OBJECTIVE: Crohn's disease (CD) has been associated with low mucosal interleukin (IL)-10 production, but the mechanism behind this deficiency remains unclear. The aim of this study was to investigate IL-10 and interferon (IFN)-gamma production in intestinal CD4+ T cells from CD patients and healthy volunteers (HV) and to examine how this was affected by bacterial products and the presence or absence of autologous dendritic cells. MATERIAL AND METHODS: We cultured intestinal CD4+ T cells from CD patients (n=9) and HV (n=6) and differentiated dendritic cells from their peripheral monocytes. Intestinal T cells were stimulated with Lactobacillus strains or autologous intestinal bacteria in the presence or absence of dendritic cells. IL-10 and IFN-gamma were measured on day 4. RESULTS: When there were autologous dendritic cells present, CD intestinal T cells produced high levels of IFN-gamma (mean 6.4 ng/ml+/-standard error of the mean 1.1 ng/ml) but low levels of IL-10 (0.7 ng/ml+/-0.1 ng/ml). In contrast, HV intestinal T cells produced less IFN-gamma (3.9 ng/ml+/-0.8 ng/ml, p=0.06) and more IL-10 (4.6 ng/ml+/-0.9 ng/ml, p=0.0001) than CD intestinal T cells. Co-culture with Lactobacilli failed to revert this imbalance in CD, but tended to do so in HV. When there were no dendritic cells, CD intestinal T cells responded to autologous bacteria with an increased IFN-gamma production (2.3+/-1.3 ng/ml) compared with HV intestinal T cells (0.3+/-0.2 ng/ml). CONCLUSIONS: Crohn's disease intestinal CD4+ T cells display a pro-inflammatory cytokine profile with impaired production of the regulatory cytokine IL-10. Tolerogenic bacteria (Lactobacilli) failed to restore this regulatory defect.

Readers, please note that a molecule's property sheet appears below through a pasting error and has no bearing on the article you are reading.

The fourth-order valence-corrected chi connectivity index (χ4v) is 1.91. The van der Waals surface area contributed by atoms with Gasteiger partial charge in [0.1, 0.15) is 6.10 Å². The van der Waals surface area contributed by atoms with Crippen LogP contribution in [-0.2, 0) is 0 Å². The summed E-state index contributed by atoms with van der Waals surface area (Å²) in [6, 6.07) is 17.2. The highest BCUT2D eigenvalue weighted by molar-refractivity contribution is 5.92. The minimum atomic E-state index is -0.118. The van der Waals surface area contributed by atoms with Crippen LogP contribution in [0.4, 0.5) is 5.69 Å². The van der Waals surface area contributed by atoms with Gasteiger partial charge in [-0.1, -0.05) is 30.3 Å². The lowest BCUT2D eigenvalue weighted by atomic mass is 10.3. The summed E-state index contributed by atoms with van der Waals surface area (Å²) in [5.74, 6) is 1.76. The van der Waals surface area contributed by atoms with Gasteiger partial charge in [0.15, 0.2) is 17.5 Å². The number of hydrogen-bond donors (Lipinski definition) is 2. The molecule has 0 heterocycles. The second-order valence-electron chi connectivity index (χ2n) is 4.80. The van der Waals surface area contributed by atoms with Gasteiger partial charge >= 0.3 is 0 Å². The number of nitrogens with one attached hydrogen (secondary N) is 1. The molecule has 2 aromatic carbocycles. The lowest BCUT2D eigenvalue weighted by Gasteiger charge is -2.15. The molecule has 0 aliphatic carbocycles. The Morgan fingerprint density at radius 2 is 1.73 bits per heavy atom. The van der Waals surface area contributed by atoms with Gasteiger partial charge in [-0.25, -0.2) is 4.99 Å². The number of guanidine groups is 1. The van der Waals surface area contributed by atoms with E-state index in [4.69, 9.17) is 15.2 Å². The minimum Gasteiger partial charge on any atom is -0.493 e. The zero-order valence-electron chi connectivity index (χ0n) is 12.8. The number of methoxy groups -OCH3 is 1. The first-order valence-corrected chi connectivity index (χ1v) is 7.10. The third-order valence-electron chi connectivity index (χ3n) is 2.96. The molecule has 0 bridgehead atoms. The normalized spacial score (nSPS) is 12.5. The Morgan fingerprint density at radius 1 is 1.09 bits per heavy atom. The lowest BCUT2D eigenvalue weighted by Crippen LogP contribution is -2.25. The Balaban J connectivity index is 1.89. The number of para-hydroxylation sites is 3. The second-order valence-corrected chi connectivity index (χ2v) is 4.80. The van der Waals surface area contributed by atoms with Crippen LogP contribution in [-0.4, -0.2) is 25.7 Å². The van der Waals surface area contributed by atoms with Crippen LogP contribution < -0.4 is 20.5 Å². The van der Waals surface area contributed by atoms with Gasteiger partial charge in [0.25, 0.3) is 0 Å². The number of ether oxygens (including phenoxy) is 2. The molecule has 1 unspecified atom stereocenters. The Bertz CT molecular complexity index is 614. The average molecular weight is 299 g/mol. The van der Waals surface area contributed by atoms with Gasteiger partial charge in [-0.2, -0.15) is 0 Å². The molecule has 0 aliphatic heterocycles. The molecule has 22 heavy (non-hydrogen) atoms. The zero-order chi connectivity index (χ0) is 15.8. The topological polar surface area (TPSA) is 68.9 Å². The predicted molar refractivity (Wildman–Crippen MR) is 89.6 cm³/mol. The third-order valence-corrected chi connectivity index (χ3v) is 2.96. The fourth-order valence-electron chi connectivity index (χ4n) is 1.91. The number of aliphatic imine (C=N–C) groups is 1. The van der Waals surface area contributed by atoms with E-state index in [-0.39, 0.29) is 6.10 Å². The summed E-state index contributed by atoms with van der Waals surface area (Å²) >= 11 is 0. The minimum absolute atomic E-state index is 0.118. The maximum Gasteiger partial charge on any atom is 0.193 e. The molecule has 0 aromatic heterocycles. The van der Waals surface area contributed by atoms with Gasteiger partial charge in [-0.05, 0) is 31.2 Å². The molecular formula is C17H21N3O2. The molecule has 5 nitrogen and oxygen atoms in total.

Scandinavian Journal of Gastroenterology, 2007, Vol 42, Issue 5, p. 592-601